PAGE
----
WATCH: Kansas native among ‘hurricane hunters’ that flew through Ian
WICHITA, Kan. (KWCH) - By now, many have seen video from a group of “hurricane hunters” who say Ian provided the roughest hurricane flight they’ve ever experienced. The group flies into some of the fiercest storms on the planet to drop sensors to measure strength and help forecasters on the ground predict where a storm is headed. It’s technology that can save lives.
One of the “hurricane hunters” on the flight through Hurricane Ian was Kansas native, U.S. Air Force Captain Garrett Black. Thursday, he spoke about his experience with Storm Team 12 meteorologist Cassie Wilson.
CW: So, “hurricane hunter.” It’s a really cool job and an important one. Tell us a little bit of why it’s so important.
GB: Yeah, there’s a lot of things that the National Hurricane Center is able to get into learn about the storm via satellite and the models and whatnot, but we’re able to add that extra dimension of actually being able to go fly through the storm at about 10,000 feet and our WC 130 j so we’re able to collect different parts of data that the hurricane center may be missing, such as in the eyewall how strong the winds are, and as well as actually getting into the eye to find out that lowest pressure.
CW: That is very cool. So as a Kansan, this question may be a little obvious Kansas and whether it kind of goes hand in hand, but explain exactly how you got to where you’re at.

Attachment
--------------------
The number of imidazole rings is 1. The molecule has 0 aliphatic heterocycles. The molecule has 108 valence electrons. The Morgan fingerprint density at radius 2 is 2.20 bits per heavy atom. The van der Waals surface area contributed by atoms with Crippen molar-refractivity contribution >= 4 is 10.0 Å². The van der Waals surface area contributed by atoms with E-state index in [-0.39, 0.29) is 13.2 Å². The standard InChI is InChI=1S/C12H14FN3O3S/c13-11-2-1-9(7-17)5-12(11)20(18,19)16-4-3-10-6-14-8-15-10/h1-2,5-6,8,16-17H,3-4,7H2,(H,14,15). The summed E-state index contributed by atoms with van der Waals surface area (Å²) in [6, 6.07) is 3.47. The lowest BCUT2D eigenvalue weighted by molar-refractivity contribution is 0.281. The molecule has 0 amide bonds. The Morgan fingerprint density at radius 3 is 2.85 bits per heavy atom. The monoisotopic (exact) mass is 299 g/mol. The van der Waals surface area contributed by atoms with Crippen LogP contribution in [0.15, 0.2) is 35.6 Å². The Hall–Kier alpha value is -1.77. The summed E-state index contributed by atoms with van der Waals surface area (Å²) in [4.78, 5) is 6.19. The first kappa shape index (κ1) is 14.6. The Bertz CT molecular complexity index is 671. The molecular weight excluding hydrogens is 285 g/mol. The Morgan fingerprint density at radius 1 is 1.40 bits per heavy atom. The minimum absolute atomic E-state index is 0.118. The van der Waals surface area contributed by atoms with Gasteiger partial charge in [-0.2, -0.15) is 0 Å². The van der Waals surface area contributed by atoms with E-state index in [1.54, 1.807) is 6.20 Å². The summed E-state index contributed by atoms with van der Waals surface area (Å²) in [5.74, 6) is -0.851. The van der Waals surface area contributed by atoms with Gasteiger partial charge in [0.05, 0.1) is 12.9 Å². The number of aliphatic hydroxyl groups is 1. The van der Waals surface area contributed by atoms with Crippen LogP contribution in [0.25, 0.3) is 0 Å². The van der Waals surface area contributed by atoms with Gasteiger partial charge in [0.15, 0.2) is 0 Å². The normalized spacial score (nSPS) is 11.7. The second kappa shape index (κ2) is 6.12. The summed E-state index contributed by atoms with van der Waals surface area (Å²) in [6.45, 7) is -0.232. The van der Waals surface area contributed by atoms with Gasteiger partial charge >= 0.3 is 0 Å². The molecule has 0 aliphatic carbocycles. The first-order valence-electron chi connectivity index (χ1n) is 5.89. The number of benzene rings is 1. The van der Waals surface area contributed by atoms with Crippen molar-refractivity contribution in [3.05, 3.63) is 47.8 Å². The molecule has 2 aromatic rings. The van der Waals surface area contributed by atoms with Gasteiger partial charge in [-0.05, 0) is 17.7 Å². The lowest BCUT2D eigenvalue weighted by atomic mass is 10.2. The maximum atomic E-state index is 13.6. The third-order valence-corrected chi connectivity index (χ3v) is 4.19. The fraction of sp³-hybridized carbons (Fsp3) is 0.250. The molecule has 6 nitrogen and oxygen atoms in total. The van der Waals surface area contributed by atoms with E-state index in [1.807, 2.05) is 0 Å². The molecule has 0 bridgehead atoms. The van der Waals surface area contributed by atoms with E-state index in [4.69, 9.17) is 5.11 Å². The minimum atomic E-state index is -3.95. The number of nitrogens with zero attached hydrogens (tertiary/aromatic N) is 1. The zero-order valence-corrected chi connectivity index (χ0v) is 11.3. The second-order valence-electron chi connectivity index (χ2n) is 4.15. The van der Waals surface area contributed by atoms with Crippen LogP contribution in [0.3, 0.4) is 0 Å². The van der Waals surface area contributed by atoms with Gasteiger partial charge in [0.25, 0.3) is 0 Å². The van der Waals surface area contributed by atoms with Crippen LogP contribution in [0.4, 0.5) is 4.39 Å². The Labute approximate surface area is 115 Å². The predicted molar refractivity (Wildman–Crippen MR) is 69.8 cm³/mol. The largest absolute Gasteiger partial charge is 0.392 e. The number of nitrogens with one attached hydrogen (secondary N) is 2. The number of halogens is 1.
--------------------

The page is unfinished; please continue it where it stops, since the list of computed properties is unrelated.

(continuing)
GB: Yeah, well, growing up just outside Haven. super fascinated with tornadoes, as most Kansans are it seems, and I remember as a kid, a lot of people in the Wichita area will remember the Hesston tornado that went pretty much right by my house as a kid growing up and twisted one of our big trees. And so that was kind of a starting fascination moment for me in my early years of being interested in the weather and storms, specifically so obviously as I grew up and learning more and more about the weather, kind of hurricanes became one of my bigger focuses.
CW: Walk us through what exactly you experienced flying through Ian.
GB: You know, I’ve flown quite a few different hurricanes over the past five years, and this was definitely a memorable one. Going into it, we knew it was going to be a bit rougher just based on the amount of lightning we were seeing as we were descending and started heading into the eye the first time on radar. It didn’t look particularly different than a lot of other hurricanes. But we later found out that the radar was struggling seeing different aspects of the storm. And so when we ended up going through the eyewall we had quite a bit of hail, a lot of lightning and I would say definitely severe turbulence than the ride. Definitely very, very rough. More so. A lot of the hurricanes have flown before. So definitely a memorable flight.
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